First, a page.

A pledge, usually in writing, given by a company to any customers that something is of specified quality, content, benefit or that it will provide satisfaction or will perform or produce in a specified manner. A guarantee also outlines what will happen should the buyer not be satisfied with his purchase.
While helping to build customer loyalty, guarantees also lead to excellent feedback. Customers demanding guarantee payouts point directly to weaknesses in the system. And while you may have to pay to make things right for disgruntled customers, in return, you'll be purchasing invaluable information about where things are going wrong.
Ideally, a good guarantee is unconditional, easy to understand, meaningful, easy to invoke, and quick to pay off. As an example, look at the guarantee offered by cataloger Lands' End, which says its products are "Guaranteed. Period." Additional words in the guarantee advise buyers that this means they can return anything at any time for any reason. That information is very comforting to a customer.
A meaningful guarantee has to really repay a customer for the trouble your product or service caused. Even a 100-percent refund may not do that if the cost of the product is small compared to the inconvenience, for instance, when a leaky ballpoint pen ruins an expensive suit.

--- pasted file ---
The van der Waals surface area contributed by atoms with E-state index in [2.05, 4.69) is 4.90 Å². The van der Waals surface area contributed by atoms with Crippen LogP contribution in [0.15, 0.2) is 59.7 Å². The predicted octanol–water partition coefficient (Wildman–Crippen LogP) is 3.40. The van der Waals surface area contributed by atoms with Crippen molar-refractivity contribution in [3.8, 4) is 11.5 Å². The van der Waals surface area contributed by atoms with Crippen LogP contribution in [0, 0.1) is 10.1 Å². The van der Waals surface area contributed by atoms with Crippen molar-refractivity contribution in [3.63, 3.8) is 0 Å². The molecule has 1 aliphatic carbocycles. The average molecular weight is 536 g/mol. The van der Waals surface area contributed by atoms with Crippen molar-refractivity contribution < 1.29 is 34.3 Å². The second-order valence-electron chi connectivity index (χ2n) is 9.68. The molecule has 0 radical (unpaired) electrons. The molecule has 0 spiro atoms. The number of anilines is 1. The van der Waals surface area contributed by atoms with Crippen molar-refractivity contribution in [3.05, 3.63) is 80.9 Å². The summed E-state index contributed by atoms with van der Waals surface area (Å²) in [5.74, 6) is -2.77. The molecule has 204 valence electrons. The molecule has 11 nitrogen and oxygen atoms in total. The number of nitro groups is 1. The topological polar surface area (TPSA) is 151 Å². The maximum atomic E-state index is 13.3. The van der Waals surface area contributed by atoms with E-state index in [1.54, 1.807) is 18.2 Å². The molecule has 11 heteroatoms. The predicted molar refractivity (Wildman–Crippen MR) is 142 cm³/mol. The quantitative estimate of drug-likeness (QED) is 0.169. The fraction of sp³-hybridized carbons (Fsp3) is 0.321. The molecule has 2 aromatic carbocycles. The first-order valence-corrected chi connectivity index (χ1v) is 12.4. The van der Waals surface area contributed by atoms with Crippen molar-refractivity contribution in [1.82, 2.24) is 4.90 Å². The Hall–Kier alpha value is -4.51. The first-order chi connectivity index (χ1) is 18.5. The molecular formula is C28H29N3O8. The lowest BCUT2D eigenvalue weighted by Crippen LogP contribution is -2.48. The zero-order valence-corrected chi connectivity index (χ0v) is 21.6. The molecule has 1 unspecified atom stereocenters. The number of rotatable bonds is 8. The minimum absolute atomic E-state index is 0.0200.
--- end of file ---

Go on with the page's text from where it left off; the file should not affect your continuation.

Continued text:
Before you decide whether your guarantee should be unconditional or specific, money-back or more, ask your customers what's important to them. Xerox Corp. once considered offering buyers of its office copiers a 90-day, unconditional, money-back guarantee. It sounded great until Xerox asked customers what they wanted. Most corporate purchasing agents said they didn't want the money back--that would just make them look like they'd made a mistake buying a Xerox. What they really wanted was a guarantee of a replacement if any problem cropped up. So Xerox crafted a guarantee to replace any copier that had a major service problem within three years of purchase.